A lot has been written about the President Elect’s style: his cool, his dress, his parenting skills. And he has talked a lot about wanting to change the tone in Washington. Today on Politico.com’s The Arena blog, there was a very insightful entry I want to share.
It was written by Jeffrey C. Stewart, a professor of Black Studies at the University of California at Santa Barbara, in response to a question about Leon Panetta’s qualifications to be CIA director.
I think the selection of Panetta to run the CIA is a great choice for Obama.
Aside from the complaints of insiders and their allies, who merely want more of the same, the main push back is from politicians who want to keep their validity index high during “Obama change.” But make no mistake, Panetta’s selection signals that “change is coming” to the CIA.
Panetta’s selection shows something important about Obama that is revealed through most of his cabinet-level appointments so far–beyond the obviously political ones like Richardson and Clinton. It has taken me awhile to get it, but my sense now is that Obama is a ex-radical Leftist who has absorbed neo-liberal management strategies. Think about it: The Left has taken power in several European countries in the past, Italy and France to name only two, but failed to hold power because it could not deliver benefits to the people at a consistent, i.e., corporate level of efficiency. Never enamored of ’60s strategies toward power, Obama absorbed through law school the corporatist approach to state power, that is, that management and outcomes are the keys to success.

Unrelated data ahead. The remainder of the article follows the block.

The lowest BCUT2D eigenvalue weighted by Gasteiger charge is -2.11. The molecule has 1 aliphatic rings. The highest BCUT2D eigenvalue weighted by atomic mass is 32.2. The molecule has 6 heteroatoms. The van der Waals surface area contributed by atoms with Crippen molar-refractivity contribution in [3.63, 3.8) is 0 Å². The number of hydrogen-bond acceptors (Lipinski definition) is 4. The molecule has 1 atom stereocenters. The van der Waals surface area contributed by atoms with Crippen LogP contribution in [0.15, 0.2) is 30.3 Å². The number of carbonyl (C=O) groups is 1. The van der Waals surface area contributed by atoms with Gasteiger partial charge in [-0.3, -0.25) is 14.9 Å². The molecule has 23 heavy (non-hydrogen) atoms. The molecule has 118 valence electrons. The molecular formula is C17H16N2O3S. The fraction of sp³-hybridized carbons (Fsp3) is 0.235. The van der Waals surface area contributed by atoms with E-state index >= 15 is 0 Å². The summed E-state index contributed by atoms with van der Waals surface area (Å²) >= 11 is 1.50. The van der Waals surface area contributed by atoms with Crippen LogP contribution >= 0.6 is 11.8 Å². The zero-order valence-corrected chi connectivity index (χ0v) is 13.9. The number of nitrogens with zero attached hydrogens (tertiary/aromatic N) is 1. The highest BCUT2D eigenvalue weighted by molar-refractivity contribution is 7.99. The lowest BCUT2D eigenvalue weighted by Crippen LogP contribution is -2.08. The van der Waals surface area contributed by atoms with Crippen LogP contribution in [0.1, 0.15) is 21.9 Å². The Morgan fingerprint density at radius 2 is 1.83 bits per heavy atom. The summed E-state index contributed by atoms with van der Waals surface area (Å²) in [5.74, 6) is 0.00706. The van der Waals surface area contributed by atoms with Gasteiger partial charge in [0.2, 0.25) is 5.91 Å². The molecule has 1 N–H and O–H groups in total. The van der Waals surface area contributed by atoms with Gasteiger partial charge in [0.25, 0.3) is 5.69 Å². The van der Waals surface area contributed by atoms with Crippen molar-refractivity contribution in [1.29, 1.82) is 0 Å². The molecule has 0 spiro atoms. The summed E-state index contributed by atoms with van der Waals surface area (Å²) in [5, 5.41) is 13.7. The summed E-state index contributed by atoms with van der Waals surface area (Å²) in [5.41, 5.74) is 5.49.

Panetta is a manager. He’s a quick study. In selecting him, Obama is saying to the CIA: You are going to have to come into the 21st century in terms of how your operations are managed, and part of that operations management is improving your image and more effectively negotiating the tension between getting results from terrorists and respecting the ideals of a republic that needs to win the hearts and minds of the rest of the world to succeed against terrorists. Abuses that are well known and publicly associated with the CIA are part of the management inefficiency of the Agency from Obama’s perspective. Obama is saying, “yes, you are doing a good job in some areas. Let’s keep that. But you are going to have to do more to be a really successful agency for me and for the country’s long term benefit.” Inefficiencies, in other words, have to be eliminated, and Panetta is the kind of manager who can absorb all that the Agency does well and begin to cut out what it doesn’t do well. That is, of course, a corporatist, market-oriented philosophy of what successful management should do.
An interesting notion of the new President as an “ex-radical Leftist” with “neo-liberal” management skills. The descriptions of Obama running community meetings as an organizer as well as descriptions of how he has run staff meetings as a Senator and candidate remind me of the meetings I attended in the 1960’s – everyone had their say – endlessly – as we tried to reach consensus. The difference, however, is that Obama will listen to everyone and then make a decision. He is appointing managers who can then implement the decisions. It will be interesting to see if he and the men and women he has nominated for cabinet and staff appointments will be able to further translate that vision into a transformation of government.